Lilacs In Containers
Select any small or dwarf lilac for growing in containers. Some of the lilacs that are most suited for growing in containers include S. oblata subsp. dilatata, S. meyeri, S. pubescens, S. patula as well as the dwarf varieties of Syringa vulgaris like the “Little Miss Muffet” bearing ping-magenta hued flowers, “Pixie” producing single, white flowers, “Minuet” that bear purple blooms, “Purple Gem” producing only single flowers and “Prairie Petite” that produces purple blooms. Like their other cousins, the dwarf lilacs are also flowering varieties and some of them bear aromatic blooms. S. pubescens subsp. microphylla is among the dwarf lilacs that produces most aromatic blooms. This dwarf lilac grows excellently in chilly greenhouses, where it comes to bloom at least six week before compared to the plants that are grown outdoors. If you are thinking about growing a much smaller dwarf lilac, you may opt for the “Dwarf Pixie” that grows up to a height of about 4 feet to 5 feet.
Go for a container that is strong, eye-catching and comes with drainage holes. Remember, larger containers mean better insulation of the roots from extreme heat and cold. At the same time, when the container is large, it ensures that the roots are protected from being exposed to excessive heat or being frozen. Larger containers also mean that the plants need to be watered less frequently. Avoid using containers made from black plastic, as they absorb too much heat, and this may scorch the roots. Position the container prior to filling, planting the lilacs and watering them, because the container will become heavy later. Ideally, you should position the container in a place that receives direct sunlight for no less than six hours daily. Use good quality topsoil and water the plants whenever the soil becomes arid to a depth of about an inch (2.5 cm) from the surface. Never water the plants until the surface becomes dry, because the dwarf lilac varieties cannot endure continuous dampness at all.
When grown in relatively warm climatic zones, you can keep the lilacs grown in containers outdoors throughout the year. However, if the winters are very harsh in your region, severe cold may harm the roots of these lilacs. Hence, you should take the lilac out of the container and plant it in the garden for the duration of the winter months. Alternatively, you may also bury the plant along with the container in the soil; in straw or leaves. Never bring the lilacs indoors during this time of the year, as cold is necessary to help the flowering buds mature.
If the roots of lilacs are restricted, they will generally not flower or even have a proper growth. Therefore, it is really a challenge to successfully grow majority of lilac varieties in containers. However, this does not mean that lilacs cannot be grown in containers. A number of lilac varieties, for instance, the smaller plants, dwarf varieties and the plants that are cultivated as trees, can flourish when grown in containers. However, this is only possible when you take appropriate care of the plants and also cut back their roots when they grow beyond what can be sustained in containers.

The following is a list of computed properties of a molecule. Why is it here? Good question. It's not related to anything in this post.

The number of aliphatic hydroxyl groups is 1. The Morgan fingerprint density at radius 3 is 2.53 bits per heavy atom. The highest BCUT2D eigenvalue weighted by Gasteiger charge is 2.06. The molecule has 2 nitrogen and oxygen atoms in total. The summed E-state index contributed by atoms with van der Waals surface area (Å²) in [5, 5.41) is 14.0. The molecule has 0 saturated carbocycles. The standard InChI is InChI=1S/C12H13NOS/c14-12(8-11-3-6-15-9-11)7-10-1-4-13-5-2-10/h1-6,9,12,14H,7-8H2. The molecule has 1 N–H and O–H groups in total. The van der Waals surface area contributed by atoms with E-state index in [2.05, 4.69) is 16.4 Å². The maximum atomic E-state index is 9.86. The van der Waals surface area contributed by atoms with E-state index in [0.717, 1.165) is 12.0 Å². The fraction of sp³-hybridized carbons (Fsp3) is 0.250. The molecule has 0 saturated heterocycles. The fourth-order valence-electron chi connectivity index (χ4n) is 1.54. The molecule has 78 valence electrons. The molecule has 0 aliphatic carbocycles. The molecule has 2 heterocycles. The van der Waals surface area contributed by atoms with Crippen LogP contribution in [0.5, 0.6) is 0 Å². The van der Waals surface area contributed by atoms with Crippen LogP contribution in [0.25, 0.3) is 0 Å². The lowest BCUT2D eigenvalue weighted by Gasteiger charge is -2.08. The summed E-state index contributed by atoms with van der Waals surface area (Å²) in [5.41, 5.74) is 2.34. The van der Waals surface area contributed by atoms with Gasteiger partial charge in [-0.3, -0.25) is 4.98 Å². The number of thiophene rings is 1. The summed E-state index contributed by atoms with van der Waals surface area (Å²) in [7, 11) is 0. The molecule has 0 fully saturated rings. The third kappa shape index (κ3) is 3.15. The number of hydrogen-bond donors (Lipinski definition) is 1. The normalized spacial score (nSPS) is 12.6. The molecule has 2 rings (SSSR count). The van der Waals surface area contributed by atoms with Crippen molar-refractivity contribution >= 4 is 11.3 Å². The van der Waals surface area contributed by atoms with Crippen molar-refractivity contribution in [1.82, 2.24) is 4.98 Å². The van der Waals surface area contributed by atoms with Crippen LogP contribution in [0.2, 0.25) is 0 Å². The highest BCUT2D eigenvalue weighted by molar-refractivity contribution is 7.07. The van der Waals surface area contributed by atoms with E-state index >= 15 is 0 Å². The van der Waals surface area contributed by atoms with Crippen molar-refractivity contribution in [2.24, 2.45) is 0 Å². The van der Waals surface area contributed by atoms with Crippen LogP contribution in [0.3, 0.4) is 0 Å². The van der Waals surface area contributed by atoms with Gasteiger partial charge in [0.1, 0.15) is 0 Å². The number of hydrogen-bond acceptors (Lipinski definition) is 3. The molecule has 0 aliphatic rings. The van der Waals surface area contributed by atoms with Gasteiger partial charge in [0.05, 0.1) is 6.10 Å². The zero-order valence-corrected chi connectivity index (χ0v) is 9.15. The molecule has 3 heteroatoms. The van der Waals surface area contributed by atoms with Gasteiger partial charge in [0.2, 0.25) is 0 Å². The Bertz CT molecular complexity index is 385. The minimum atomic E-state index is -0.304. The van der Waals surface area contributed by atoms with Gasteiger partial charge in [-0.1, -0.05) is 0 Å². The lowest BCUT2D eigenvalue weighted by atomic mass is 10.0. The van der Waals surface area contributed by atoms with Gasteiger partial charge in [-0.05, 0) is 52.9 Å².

Lilacs in containers grow well when they are able to stretch their roots and also develop into large plants. Therefore, it is advisable that you opt for a very strong and large container that you can get. In fact, the container should be at least 15 inches deep and 24 inches across. Irrespective of the container you select, make sure that it comes with drainage holes at the base to drain out excessive water. Select a suitable place to grow you lilacs in containers – the place should receives full sunlight for no less than six hours daily as was said before. Position the container in the place prior to packing it with soil and planting the lilac.
Lilacs or Syringa cannot endure acidic soils. Therefore, prior to growing lilacs in containers, you need to look for alkaline or a base potting soil. Majority of the potting mixes available commercially have peat moss, which actually makes the soil acidic – however, only to some degree. When you add one cup (250 ml) dolomite lime for every bag containing 2 cubic foot of commercial potting mix, it will help to augment the pH of the soil. At the same time, calcium and magnesium in dolomite lime also helps the plant’s growth. In addition, you should add a small amount of lime to the soil every spring.
When you are growing lilacs in containers, water is the most important aspect for the proper growth of the plants. As the soil in the container becomes dry very fast, it is vital for you to monitor the soil condition every day and water the plants whenever the soil becomes dry to a depth of 1 inch (2.5 cm) from the surface. Also ensure that you provide fertilizers to the lilacs in containers every year at the beginning of spring. Ideally, you should use 10-10-10 fertilizer and feed the plants after their blooming season is over. In case you find the lilac roots emerging from the drainage holes of the pot, you should know that the plant is in some kind of trouble. Therefore, it may be time to take the plant out of the container and cut back its roots. Using a very sharp knife, sever about 1 inch (2.5 cm) of the roots around the entire root ball. Subsequently, employ pruning shears to trim all the lilac roots that are considerably thick compared to the other normal roots and replant the lilac.
Growing garden lilacs
Renovating and moving lilacs
Pests and diseases of lilacs
- From Molly – Mar-22-2012
- I have grown a Mademoiselle Lemoine lilac in a container for at least 8 years. It has been in mostly shade on the west side of the house. I originally meant to plant it and have since moved twice so I am happy to have it with me. It has bloomed in its pot every year without adding fertilizer. Now it is root bound and will be transplanted. The lilac is a beautiful, 7 ft tall, white double flowered bush with an unique light scent.